Currently I’m interested in a couple of fields, namely dynamical systems, stochastic processes, and additive combinatorics. I was wondering if it’s feasible to keep pursuing all 3, and whether I can expect any overlap between the fields. I have not really narrowed down my focus too much yet since I’m just starting out, but to give an idea of the specific areas of interest, I’m currently using, or planning to use following books:

Dynamical systems:

  • Katok & Hasselblatt - An introduction to the modern theory of dynamical systems

  • Einsiedler & Ward - Ergodic Theory with a view towards number theory

  • Eisner et. al. - Operator theoretic aspects of Ergodic theory

  • Furstenberg - Recurrence in Combinatorics and Number Theory (Planned)

Stochastic processes:

  • Le Gall - Brownian motion, Martingales and Stochastic Calculus

Additive combinatorics:

  • Tao & Vu - Additive combinatorics

For reference I have a little under a year and a half before I start my PhD. Is there any overlap between these fields where I can combine some of my interests? Or should I specialise at some point after going through these general books?

  • $\begingroup$ Just a small remark concerning your reference "Operator Theoretic Aspects of Ergodic Theory": The surname of the first author is "Eisner", not Tanja; Tanja is her first name. Besides, the book has actually four authors: Eisner, Farkas, Haase and Nagel ;-). $\endgroup$ Feb 24, 2019 at 10:17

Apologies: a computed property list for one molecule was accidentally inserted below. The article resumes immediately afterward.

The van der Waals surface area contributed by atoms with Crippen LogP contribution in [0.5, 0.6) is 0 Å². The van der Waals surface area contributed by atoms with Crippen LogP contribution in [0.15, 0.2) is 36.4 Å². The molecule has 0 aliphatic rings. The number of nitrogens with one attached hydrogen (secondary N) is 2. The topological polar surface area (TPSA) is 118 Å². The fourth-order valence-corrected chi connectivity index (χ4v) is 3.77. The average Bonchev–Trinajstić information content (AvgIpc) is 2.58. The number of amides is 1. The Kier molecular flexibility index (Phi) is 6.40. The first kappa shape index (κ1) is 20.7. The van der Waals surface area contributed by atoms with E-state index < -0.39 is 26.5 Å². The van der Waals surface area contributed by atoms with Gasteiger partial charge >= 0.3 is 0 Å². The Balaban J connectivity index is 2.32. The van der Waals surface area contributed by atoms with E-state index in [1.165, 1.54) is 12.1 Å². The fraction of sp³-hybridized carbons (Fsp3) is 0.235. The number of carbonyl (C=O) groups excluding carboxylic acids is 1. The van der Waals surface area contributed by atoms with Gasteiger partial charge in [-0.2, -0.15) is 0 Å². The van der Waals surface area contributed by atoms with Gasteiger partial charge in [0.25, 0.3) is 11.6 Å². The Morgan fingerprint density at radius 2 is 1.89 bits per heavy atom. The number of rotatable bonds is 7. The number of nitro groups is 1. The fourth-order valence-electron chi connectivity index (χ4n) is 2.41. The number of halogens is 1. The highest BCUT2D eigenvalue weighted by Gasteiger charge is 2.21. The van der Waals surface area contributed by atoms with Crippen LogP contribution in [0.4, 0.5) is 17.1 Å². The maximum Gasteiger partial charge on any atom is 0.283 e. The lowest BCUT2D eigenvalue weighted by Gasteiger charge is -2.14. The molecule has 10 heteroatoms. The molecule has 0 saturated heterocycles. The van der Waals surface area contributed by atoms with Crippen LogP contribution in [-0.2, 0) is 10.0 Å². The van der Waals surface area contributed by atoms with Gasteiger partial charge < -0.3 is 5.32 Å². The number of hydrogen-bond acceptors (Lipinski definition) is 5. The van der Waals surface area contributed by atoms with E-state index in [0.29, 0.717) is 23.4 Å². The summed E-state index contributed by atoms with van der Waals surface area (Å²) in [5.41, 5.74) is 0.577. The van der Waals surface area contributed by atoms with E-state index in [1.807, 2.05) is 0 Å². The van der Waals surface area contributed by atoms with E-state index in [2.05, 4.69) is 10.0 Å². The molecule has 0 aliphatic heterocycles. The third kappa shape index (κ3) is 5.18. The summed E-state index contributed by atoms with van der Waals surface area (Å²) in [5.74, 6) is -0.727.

• $\begingroup$ That said, there are certainly a lot of connections between dynamical systems and stochastic processes. I personally tend to look on both from the perspective of operator semigroup theory - so I'd say one connection is that both are related to the theory of positive operator semigroups. I'm sure that much more can be said in response to your question, but this should probably be done by somebody who has a stronger background knowlegde of all three fields than I do. $\endgroup$ Feb 24, 2019 at 10:18

1 Answer 1


I'd strongly encourage you to read Terry Tao's blog posts on dynamics and relations to additive combinatorics. These are beautiful descriptions of the main ideas and intuitions behind them, and are much more accessible than, say, his book with Vu. To get started, read his course posts for ergodic theory, just search for Math 254A (his 2008 course).

While you're there, also browse other parts of his blog, particularly entries giving advice and perspectives on doing research, writing papers, what to do when you're stuck, and so on. All very interesting and very valuable, especially for people just starting out.


Your Answer

By clicking “Post Your Answer”, you agree to our terms of service and acknowledge you have read our privacy policy.

Not the answer you're looking for? Browse other questions tagged or ask your own question.